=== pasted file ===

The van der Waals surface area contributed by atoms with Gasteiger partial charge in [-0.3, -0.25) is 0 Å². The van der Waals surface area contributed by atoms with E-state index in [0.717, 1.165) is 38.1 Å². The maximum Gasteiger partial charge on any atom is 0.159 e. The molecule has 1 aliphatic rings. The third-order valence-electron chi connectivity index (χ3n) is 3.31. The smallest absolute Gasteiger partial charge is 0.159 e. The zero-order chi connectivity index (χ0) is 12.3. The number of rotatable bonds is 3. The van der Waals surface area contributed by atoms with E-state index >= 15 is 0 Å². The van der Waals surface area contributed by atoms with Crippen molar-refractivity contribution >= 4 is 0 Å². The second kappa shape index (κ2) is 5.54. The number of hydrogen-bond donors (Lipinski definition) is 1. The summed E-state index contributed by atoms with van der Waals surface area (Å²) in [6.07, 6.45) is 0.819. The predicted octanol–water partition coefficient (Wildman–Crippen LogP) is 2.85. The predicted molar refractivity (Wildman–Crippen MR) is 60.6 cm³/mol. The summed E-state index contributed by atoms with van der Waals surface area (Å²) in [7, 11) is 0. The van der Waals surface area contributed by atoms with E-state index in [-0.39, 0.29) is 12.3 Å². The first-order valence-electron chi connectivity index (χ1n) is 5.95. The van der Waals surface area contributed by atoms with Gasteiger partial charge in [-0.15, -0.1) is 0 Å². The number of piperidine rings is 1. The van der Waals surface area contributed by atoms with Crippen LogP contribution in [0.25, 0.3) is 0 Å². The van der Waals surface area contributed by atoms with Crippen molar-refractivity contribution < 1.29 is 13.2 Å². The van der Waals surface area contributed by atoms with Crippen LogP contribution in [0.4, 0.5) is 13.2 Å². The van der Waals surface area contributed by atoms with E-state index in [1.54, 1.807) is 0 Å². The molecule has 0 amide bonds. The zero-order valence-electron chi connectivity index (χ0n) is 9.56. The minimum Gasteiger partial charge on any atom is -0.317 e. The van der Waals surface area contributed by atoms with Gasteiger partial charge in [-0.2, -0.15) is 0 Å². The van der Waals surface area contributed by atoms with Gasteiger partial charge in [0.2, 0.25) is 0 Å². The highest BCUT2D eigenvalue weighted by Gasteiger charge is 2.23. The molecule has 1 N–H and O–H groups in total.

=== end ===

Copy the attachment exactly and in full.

The van der Waals surface area contributed by atoms with Gasteiger partial charge in [-0.3, -0.25) is 0 Å². The van der Waals surface area contributed by atoms with E-state index in [0.717, 1.165) is 38.1 Å². The maximum Gasteiger partial charge on any atom is 0.159 e. The molecule has 1 aliphatic rings. The third-order valence-electron chi connectivity index (χ3n) is 3.31. The smallest absolute Gasteiger partial charge is 0.159 e. The zero-order chi connectivity index (χ0) is 12.3. The number of rotatable bonds is 3. The van der Waals surface area contributed by atoms with E-state index >= 15 is 0 Å². The van der Waals surface area contributed by atoms with Crippen molar-refractivity contribution >= 4 is 0 Å². The second kappa shape index (κ2) is 5.54. The number of hydrogen-bond donors (Lipinski definition) is 1. The summed E-state index contributed by atoms with van der Waals surface area (Å²) in [6.07, 6.45) is 0.819. The predicted octanol–water partition coefficient (Wildman–Crippen LogP) is 2.85. The predicted molar refractivity (Wildman–Crippen MR) is 60.6 cm³/mol. The summed E-state index contributed by atoms with van der Waals surface area (Å²) in [7, 11) is 0. The van der Waals surface area contributed by atoms with E-state index in [-0.39, 0.29) is 12.3 Å². The first-order valence-electron chi connectivity index (χ1n) is 5.95. The van der Waals surface area contributed by atoms with Gasteiger partial charge in [-0.15, -0.1) is 0 Å². The number of piperidine rings is 1. The van der Waals surface area contributed by atoms with Crippen LogP contribution in [0.25, 0.3) is 0 Å². The van der Waals surface area contributed by atoms with Crippen molar-refractivity contribution < 1.29 is 13.2 Å². The van der Waals surface area contributed by atoms with Crippen LogP contribution in [0.4, 0.5) is 13.2 Å². The van der Waals surface area contributed by atoms with E-state index in [1.54, 1.807) is 0 Å². The molecule has 0 amide bonds. The zero-order valence-electron chi connectivity index (χ0n) is 9.56. The minimum Gasteiger partial charge on any atom is -0.317 e. The van der Waals surface area contributed by atoms with Gasteiger partial charge in [-0.2, -0.15) is 0 Å². The van der Waals surface area contributed by atoms with Gasteiger partial charge in [0.2, 0.25) is 0 Å². The highest BCUT2D eigenvalue weighted by Gasteiger charge is 2.23. The molecule has 1 N–H and O–H groups in total.